Activation of epithelial and myoepithelial cells in the salivary glands of patients with Sjögren's syndrome: high expression of intercellular adhesion molecule-1 (ICAM.1) in biopsy specimens and cultured cells
E. K. Kapsogeorgou,
Laboratory of Immunology, Department of Pathophysiology, School of Medicine, National University of Athens, Athens, Greece
Dr M.N. Manoussakis, Dpt. of Pathophysiology, School of Medicine, National University of Athens, Mikras Asias 75, Athens 11527, Hellas. E-mail: firstname.lastname@example.org
ICAM.1 (CD54) is a surface protein expressed on epithelial and other nonhematopoietic cells upon activation and is known to play an important role in the stimulation of T cells by the provision of cellular adhesion and costimulatory support. Sjogren's syndrome (SS) is an autoimmune exocrinopathy, which is characterized by chronic lymphocytic infiltration of exocrine glands and aberrant activation of epithelial tissues. To address the contribution of ICAM.1 in the pathogenesis of SS, the expression of this protein was studied by immunohistochemistry and flow cytometry in minor salivary gland (SG) biopsies as well as in cultured SG epithelial cell (SGEC) lines obtained from 18 SS patients and 16 controls. In biopsies from SS patients (but not controls), strong ICAM.1 was expressed by infiltrating mononuclear cells (52%) and by a significant proportion of periacinar myoepithelial cells (18%). In addition, a patchy pattern of moderate ICAM.1 expression was detected in 31% of ductal epithelia of SS patients. These ICAM.1-expressing epithelial and myoepithelial cells were observed throughout glandular tissues and were not confined in areas proximal to lymphoid infiltrates. In support to an intrinsic activation profile of SGEC in SS, long-term cultured non-neoplastic SGEC lines derived from SS patients displayed significantly upregulated spontaneous expression of ICAM.1, compared to controls (P < 0.05). The high expression of ICAM.1 protein by the salivary epithelium of SS patients is likely suggestive of its important role in the pathogenesis of the disorder. Further, our results support a model of intrinsic activation of salivary epithelial and myoepithelial cells in SS, whereby these cells actively participate in the induction and maintenance of lymphocytic infiltrates of patients.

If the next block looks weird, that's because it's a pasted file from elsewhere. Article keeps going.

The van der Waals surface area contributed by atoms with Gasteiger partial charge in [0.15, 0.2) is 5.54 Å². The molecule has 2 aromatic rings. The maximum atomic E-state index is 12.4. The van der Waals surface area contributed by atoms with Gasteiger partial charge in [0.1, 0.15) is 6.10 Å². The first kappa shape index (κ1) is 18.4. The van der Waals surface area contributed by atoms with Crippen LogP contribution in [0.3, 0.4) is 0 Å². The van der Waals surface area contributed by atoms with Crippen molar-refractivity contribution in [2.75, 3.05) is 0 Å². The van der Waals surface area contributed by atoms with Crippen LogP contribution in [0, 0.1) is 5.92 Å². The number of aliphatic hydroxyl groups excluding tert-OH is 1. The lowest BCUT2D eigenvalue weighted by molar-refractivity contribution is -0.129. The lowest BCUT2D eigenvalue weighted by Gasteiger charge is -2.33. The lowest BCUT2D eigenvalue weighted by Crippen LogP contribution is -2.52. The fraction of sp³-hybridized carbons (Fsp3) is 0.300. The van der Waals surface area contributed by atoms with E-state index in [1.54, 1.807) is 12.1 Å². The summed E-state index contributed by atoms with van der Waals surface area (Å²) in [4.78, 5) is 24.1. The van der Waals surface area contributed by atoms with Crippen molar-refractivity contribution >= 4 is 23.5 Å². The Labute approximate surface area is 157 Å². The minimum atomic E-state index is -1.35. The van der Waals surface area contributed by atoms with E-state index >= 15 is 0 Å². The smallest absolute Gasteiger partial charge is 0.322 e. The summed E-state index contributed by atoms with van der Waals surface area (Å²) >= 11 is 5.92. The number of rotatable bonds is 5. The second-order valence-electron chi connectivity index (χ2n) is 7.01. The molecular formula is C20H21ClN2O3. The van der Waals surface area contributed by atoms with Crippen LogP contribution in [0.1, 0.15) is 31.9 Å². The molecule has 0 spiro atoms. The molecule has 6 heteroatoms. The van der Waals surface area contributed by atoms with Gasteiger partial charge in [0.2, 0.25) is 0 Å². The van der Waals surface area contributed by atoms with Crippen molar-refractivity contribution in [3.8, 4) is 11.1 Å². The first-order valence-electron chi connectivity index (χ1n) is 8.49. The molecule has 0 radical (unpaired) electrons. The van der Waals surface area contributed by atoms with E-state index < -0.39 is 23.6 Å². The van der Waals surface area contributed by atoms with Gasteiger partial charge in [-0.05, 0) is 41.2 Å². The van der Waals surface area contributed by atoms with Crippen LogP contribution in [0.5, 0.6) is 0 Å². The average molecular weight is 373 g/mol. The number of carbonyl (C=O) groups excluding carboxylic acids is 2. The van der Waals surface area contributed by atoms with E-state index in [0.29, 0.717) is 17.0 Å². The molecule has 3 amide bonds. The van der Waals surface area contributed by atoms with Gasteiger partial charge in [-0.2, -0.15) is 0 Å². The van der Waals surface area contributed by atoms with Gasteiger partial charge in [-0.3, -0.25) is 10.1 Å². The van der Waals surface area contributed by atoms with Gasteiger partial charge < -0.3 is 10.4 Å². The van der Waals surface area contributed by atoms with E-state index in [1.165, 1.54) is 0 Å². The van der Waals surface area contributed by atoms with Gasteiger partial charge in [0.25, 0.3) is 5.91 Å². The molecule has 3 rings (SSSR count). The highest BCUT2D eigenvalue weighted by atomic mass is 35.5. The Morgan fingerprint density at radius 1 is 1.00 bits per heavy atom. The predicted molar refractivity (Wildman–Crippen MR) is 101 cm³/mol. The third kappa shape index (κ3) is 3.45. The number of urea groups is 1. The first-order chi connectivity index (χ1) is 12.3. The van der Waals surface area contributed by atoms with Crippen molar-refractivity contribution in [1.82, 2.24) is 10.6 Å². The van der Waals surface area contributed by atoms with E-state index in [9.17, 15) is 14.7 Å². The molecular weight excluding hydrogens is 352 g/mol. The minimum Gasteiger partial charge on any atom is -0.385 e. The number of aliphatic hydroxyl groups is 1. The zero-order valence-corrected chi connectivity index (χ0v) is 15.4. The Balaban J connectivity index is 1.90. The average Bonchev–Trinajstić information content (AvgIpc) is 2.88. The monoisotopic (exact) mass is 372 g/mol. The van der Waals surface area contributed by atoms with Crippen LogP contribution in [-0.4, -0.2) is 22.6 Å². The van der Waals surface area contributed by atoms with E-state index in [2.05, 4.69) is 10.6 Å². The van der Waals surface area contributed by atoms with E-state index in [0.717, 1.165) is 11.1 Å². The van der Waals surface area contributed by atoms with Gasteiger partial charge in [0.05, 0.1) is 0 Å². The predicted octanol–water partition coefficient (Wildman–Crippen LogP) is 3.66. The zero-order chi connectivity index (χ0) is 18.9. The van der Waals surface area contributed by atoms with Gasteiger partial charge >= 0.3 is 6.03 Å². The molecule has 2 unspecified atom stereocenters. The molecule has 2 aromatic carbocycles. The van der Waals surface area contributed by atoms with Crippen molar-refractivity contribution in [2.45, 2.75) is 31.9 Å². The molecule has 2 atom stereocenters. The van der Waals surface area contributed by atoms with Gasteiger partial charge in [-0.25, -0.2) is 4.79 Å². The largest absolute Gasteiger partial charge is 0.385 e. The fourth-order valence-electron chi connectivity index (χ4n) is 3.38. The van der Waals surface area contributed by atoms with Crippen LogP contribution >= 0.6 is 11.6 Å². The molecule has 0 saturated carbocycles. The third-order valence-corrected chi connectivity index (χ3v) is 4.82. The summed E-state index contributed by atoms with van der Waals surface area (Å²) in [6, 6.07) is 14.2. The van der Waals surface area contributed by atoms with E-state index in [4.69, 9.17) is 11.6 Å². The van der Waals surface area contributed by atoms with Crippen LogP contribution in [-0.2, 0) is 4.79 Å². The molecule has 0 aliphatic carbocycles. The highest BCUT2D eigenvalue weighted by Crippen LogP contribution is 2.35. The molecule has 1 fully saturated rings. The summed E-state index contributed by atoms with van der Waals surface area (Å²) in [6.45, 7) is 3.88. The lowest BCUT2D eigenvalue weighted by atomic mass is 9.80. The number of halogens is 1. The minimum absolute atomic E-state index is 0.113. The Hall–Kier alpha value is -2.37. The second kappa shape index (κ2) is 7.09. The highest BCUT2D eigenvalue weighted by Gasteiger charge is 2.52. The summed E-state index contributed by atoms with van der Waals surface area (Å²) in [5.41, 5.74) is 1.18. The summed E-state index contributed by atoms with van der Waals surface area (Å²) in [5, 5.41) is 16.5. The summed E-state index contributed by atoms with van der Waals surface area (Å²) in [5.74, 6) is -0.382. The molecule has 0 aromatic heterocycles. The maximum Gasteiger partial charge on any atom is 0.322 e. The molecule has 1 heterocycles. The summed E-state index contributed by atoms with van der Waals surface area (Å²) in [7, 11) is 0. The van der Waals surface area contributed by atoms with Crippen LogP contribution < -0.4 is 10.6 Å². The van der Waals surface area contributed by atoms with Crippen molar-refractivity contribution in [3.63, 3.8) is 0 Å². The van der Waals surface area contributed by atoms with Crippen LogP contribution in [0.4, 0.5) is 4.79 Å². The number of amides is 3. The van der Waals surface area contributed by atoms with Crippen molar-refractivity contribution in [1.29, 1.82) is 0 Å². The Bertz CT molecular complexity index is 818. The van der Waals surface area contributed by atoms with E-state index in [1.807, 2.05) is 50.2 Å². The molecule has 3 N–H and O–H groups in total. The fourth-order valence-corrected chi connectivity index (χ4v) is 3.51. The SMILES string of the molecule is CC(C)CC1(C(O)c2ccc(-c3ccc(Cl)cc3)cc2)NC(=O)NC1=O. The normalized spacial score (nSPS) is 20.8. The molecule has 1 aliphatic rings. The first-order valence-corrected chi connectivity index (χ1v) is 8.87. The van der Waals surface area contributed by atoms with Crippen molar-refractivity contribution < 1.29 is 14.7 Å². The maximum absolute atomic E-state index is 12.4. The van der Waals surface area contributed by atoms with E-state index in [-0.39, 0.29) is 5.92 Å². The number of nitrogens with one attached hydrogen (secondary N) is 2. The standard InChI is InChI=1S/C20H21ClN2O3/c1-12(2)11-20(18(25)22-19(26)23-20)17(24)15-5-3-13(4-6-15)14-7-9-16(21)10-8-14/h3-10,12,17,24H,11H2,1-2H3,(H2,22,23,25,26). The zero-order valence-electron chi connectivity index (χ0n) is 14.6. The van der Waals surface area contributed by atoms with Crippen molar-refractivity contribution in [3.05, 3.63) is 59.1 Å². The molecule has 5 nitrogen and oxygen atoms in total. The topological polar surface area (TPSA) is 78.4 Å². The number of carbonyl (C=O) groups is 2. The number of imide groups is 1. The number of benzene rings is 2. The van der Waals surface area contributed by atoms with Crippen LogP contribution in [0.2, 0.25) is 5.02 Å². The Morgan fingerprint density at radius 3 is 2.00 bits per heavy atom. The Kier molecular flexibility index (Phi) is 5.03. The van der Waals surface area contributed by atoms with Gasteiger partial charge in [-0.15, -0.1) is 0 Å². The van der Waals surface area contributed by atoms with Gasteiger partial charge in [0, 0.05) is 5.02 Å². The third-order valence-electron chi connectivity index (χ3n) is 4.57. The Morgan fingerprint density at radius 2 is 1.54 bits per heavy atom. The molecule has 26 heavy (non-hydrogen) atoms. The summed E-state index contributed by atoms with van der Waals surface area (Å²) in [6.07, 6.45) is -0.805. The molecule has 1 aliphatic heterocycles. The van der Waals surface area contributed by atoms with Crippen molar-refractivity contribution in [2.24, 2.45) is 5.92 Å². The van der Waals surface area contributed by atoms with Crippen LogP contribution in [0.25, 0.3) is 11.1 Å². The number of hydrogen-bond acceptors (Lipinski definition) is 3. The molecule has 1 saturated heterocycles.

Sjogren's syndrome (SS) is a relatively common autoimmune disease characterized by the dysfunction and destruction of several exocrine glands associated with lymphocytic infiltrates . Several lines of evidence indicate that epithelial cells are implicated in the pathogenesis of the disorder [2,3], most likely by acting as nonclassical antigen-presenting cells . Intercellular adhesion molecule-1 (ICAM.1/CD54) is a surface protein that is expressed on various cell types, constitutively or after activation by cytokines . Along with its ligand Leucocyte Function-Associated antigen-1 (LFA.1, CD11a/CD18), ICAM.1 has been shown to participate in leucocyte adhesion , as well as in the costimulation of T lymphocytes activation . The aberrant expression of ICAM.1 protein in lesional biopsy tissues and the protective capacity of blocking antibodies indicate its crucial role in the pathogenesis of several human and experimental autoimmune disorders [7–10].